CHRIS THAISS is Clark Kerr
Presidential Chair and Professor in the University
Writing Program (UWP) of the University of California at
Davis. The first permanent director of the independent
UWP (2006-11), he teaches undergraduate courses in
writing in disciplines and professions; he teaches
graduate courses in writing studies pedagogy, theory,
and research and in writing program administration.
Active in the development of cross-curricular writing in
colleges and universities since 1978, Thaiss coordinates
the International Network of WAC Programs (INWAC) and
works with teachers in the elementary, middle, and high
schools through sites of the National Writing Project.
Beginning in Fall 2012, he directs the UC Davis Center
for Excellence in Teaching and Learning (CETL) and
chairs the interdisciplinary PhD designated emphasis in
Writing, Rhetoric, and Composition studies.
Books he has written or edited include Engaged Writers
and Dynamic Disciplines: Research on the Academic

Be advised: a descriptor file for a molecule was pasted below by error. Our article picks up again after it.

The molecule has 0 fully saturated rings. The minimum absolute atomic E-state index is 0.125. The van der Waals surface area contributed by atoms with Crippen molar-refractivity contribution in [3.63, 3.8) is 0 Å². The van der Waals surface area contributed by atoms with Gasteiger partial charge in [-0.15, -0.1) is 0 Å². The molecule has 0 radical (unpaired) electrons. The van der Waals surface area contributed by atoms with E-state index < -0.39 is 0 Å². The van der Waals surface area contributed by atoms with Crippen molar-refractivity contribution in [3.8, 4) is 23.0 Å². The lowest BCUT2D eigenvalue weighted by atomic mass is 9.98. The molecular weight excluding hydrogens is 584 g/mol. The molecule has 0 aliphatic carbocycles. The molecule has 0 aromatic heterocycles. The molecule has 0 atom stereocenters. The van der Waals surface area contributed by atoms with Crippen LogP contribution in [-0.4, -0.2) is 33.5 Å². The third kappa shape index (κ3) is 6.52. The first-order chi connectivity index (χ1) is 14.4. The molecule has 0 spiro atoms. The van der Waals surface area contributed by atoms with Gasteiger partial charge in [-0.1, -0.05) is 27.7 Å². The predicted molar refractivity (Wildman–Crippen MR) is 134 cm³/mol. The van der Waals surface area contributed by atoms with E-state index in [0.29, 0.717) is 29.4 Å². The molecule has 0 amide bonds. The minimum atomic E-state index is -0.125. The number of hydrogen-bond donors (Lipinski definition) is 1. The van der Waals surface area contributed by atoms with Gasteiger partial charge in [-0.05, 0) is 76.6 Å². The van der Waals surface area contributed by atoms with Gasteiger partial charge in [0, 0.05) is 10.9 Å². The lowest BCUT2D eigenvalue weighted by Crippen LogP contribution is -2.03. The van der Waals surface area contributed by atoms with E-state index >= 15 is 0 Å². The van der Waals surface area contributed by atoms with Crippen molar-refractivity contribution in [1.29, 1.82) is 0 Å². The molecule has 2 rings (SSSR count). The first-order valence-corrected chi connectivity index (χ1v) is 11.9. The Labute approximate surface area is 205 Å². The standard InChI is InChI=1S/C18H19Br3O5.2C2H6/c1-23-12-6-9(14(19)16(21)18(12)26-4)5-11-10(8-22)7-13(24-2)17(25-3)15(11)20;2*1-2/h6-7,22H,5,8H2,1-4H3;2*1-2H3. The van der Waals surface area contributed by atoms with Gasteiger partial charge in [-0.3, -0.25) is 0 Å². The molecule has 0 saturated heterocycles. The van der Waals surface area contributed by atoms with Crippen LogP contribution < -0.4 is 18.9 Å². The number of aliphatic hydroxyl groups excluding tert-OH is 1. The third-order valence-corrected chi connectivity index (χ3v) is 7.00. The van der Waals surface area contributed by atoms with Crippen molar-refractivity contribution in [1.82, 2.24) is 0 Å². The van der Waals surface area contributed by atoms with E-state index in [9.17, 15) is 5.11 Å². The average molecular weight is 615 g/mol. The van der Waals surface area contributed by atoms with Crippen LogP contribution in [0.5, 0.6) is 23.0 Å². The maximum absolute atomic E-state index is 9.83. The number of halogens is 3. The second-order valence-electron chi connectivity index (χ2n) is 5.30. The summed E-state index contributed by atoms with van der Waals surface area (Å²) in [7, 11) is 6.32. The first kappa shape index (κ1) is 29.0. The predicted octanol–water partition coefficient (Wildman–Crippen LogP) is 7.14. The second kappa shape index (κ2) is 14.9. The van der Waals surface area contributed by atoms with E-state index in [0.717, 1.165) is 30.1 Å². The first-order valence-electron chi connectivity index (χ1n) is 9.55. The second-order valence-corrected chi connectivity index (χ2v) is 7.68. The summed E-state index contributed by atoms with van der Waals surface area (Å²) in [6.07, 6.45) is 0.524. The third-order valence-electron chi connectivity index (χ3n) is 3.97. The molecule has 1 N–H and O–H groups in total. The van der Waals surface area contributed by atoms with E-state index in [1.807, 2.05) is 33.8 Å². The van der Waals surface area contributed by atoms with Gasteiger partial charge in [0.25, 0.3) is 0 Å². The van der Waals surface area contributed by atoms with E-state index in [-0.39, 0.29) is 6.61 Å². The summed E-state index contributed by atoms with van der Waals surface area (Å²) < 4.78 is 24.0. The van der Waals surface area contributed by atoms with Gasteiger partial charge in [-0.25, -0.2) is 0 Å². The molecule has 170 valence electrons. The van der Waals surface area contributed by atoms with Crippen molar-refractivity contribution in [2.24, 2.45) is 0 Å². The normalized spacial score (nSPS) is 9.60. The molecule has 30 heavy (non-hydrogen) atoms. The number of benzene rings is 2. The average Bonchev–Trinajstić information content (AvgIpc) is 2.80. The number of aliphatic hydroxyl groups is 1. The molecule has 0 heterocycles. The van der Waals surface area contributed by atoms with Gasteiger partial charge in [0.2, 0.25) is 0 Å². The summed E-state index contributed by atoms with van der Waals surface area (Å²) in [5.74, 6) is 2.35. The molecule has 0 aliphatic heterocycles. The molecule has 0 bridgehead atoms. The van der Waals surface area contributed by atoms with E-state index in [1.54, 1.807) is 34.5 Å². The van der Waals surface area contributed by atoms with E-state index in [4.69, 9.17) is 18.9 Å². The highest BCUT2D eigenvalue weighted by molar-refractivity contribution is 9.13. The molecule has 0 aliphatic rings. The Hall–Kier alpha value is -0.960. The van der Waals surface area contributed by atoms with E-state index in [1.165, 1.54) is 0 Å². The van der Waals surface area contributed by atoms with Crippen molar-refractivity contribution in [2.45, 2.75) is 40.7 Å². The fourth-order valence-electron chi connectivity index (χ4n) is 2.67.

Writing Life (with Terry Myers Zawacki; Heinemann,
2006)); The Harcourt Brace Guide to Writing Across the
Curriculum; WAC for the New Millennium: Strategies for
Continuing Writing-across-the-Curriculum Programs (with
Susan McLeod, Eric Miraglia, and Margot Soven); Writing
to Learn: Essays and Reflections; Speaking and Writing,
K-12 (with Charles Suhor); Language Across the
Curriculum in the Elementary Grades; two textbooks for
English composition classes, Write to the Limit and A
Sense of Value; and three writing texts (Pearson
publishers) for specific disciplines: Writing about
Theatre (with Rick Davis), Writing for Law Enforcement
(with John Hess); and Writing for Psychology (with James
Sanford). He has contributed chapters to many
anthologies and publishes articles frequently in
His principal current research project is the
International WAC/WID Mapping Project, which involves
surveys and interviews of writing program developers in
the U.S. and Canada and in countries around the world.
His most recent book, Writing Programs Worldwide:
Profiles of Academic Writing in Many Places (with Gerd
Bräuer, Paula Carlino, Lisa Ganobcsik-Williams, and
Aparna Sinha; Parlor Press and the WAC Clearinghouse,
2012) derives from this research.
We hope you can join us!